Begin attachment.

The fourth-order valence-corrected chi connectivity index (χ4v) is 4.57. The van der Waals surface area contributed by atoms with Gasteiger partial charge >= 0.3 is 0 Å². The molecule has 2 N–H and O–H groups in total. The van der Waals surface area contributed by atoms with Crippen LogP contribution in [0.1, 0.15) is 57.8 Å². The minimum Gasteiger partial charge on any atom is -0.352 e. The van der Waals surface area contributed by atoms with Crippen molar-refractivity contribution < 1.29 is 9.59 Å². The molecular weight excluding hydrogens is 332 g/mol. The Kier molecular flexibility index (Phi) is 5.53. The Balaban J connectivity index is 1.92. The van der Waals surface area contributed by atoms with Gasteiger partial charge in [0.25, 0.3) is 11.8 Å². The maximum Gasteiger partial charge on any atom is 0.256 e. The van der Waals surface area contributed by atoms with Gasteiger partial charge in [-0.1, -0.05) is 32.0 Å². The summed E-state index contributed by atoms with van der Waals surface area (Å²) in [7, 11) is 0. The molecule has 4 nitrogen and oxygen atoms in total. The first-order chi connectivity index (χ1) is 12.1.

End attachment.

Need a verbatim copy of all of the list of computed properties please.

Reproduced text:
The fourth-order valence-corrected chi connectivity index (χ4v) is 4.57. The van der Waals surface area contributed by atoms with Gasteiger partial charge >= 0.3 is 0 Å². The molecule has 2 N–H and O–H groups in total. The van der Waals surface area contributed by atoms with Crippen LogP contribution in [0.1, 0.15) is 57.8 Å². The minimum Gasteiger partial charge on any atom is -0.352 e. The van der Waals surface area contributed by atoms with Crippen molar-refractivity contribution < 1.29 is 9.59 Å². The molecular weight excluding hydrogens is 332 g/mol. The Kier molecular flexibility index (Phi) is 5.53. The Balaban J connectivity index is 1.92. The van der Waals surface area contributed by atoms with Gasteiger partial charge in [0.25, 0.3) is 11.8 Å². The maximum Gasteiger partial charge on any atom is 0.256 e. The van der Waals surface area contributed by atoms with Gasteiger partial charge in [-0.1, -0.05) is 32.0 Å². The summed E-state index contributed by atoms with van der Waals surface area (Å²) in [7, 11) is 0. The molecule has 4 nitrogen and oxygen atoms in total. The first-order chi connectivity index (χ1) is 12.1.